by Natalie Wolchover
Life's Little Mysteries Staff Writer
18 March 201
Considering the amount of energy packed in the nucleus of a single
uranium atom, or the energy that has been continuously radiating
from the sun for billions of years, or the fact that there are 1080
particles in the observable universe, it seems that the total energy
in the universe must be an inconceivably vast quantity.
not; it's probably zero.
Light, matter and antimatter are what physicists call "positive
energy." And yes, there's a lot of it (though no one is sure quite
Most physicists think, however, that there is an equal
amount of "negative energy" stored in the gravitational attraction
that exists between all the positive-energy particles.
exactly balances the negative, so, ultimately, there is no energy in
the universe at all.
Stephen Hawking explains the concept of negative energy in his book
The Theory of Everything (2002):
"Two pieces of
matter that are close to each other have less [positive] energy than
the same two pieces a long way apart, because you have to expend
energy to separate them against the gravitational force that is
pulling them together," he wrote.
Since it takes positive energy to separate the two pieces of matter,
gravity must be using negative energy to pull them together.
"the gravitational field has negative energy. In the case of a
universe that is approximately uniform in space, one can show that
this negative gravitational energy exactly cancels the positive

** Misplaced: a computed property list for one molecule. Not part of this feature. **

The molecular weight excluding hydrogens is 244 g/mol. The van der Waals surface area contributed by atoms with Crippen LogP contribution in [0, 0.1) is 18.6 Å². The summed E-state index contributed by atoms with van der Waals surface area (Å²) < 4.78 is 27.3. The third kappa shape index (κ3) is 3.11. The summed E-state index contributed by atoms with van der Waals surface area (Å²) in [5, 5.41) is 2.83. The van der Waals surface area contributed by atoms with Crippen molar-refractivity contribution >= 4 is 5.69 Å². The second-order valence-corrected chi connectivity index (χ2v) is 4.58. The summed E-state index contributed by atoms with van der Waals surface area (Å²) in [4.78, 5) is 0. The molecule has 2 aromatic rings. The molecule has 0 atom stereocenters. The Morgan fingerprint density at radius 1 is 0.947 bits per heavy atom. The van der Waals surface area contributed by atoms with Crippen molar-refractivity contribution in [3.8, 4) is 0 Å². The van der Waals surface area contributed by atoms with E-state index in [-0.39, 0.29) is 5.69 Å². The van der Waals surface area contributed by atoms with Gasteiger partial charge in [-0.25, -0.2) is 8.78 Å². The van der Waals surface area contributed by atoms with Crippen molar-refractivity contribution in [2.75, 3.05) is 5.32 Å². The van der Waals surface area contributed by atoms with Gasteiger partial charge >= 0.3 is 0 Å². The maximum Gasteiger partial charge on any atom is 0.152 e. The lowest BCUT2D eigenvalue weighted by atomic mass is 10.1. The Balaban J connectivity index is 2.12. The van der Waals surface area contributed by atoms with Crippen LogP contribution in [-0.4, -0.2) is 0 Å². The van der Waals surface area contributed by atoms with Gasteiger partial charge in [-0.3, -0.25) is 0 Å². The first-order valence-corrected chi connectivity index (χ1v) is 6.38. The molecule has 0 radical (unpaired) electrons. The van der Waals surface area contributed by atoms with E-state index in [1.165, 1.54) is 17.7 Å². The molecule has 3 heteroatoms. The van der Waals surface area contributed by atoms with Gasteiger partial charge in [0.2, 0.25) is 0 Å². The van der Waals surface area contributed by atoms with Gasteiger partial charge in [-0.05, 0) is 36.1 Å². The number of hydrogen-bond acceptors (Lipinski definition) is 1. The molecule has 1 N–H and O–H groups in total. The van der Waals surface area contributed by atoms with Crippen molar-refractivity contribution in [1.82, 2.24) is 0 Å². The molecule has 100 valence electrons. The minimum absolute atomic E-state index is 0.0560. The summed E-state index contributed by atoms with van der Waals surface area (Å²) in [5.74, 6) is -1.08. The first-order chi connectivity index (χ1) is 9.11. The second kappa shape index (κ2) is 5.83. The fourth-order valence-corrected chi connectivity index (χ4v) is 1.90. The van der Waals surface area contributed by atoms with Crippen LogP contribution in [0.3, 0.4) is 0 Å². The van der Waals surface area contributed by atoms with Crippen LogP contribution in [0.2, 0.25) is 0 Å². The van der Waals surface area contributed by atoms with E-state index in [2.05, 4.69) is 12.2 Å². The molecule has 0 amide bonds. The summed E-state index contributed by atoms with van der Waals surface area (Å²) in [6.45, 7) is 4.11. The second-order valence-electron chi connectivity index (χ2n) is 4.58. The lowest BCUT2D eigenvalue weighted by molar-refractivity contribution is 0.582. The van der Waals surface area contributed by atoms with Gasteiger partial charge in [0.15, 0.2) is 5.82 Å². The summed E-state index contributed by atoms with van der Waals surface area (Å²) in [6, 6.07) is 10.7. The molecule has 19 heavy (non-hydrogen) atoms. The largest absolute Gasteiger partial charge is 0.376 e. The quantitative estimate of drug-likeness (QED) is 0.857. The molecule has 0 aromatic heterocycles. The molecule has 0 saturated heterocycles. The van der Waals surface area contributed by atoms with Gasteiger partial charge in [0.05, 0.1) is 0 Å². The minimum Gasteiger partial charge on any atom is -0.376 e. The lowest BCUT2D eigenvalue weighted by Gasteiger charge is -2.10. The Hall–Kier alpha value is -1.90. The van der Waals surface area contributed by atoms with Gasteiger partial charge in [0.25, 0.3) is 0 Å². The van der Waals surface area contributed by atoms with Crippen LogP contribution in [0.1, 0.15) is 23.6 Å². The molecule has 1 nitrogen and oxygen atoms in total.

energy represented by the matter. So the total energy of the
universe is zero."
Astrophysicists Alexei Filippenko at the University of California,
Berkeley and Jay Pasachoff at Williams College explain gravity's
negative energy by way of example in their essay, "A Universe From
"If you drop a ball from rest (defined to be a state of
zero energy), it gains energy of motion (kinetic energy) as it
falls. But this gain is exactly balanced by a larger negative
gravitational energy as it comes closer to Earth’s center, so the
sum of the two energies remains zero."
In other words, the ball's positive energy increases, but at the
same time, negative energy is added to the Earth's gravitational
What was a zero-energy ball at rest in space later becomes a
zero-energy ball that is falling through space.
The universe as a whole can be compared to this ball. Initially,
before the big bang, the universe-ball was at rest. Now, after the
big bang, it is falling: light and matter exist, and they are
And yet, because of the negative energy built into the
gravity field created by these particles, the total energy of the
universe remains zero.
Ultimate free lunch
The question, then, is why the ball started falling in the first
place. How did something - composed of equal positive and negative
parts, mind you - come from nothing?
Physicists aren't exactly sure, but their best guess is that the
extreme positive and negative quantities of energy randomly
fluctuated into existence.
"Quantum theory, and specifically
Heisenberg’s uncertainty principle, provide a natural explanation
for how that energy may have come out of nothing," wrote Filippenko
"Throughout the universe, particles and
antiparticles spontaneously form and quickly annihilate each other
without violating the law of energy conservation.
births and deaths of so-called 'virtual particle' pairs are known as
'quantum fluctuations.' Indeed, laboratory experiments have proven
that quantum fluctuations occur everywhere, all the time."
Cosmologists have constructed a
theory called inflation that
accounts for the way in which a small volume of space occupied by a
virtual particle pair could have ballooned to become the vast
universe we see today.
Alan Guth, one of the main brains behind
inflationary cosmology, thus described the universe as "the ultimate
In a lecture, Caltech cosmologist Sean Carroll put it this way:
can create a compact, self-contained universe without needing any
energy at all."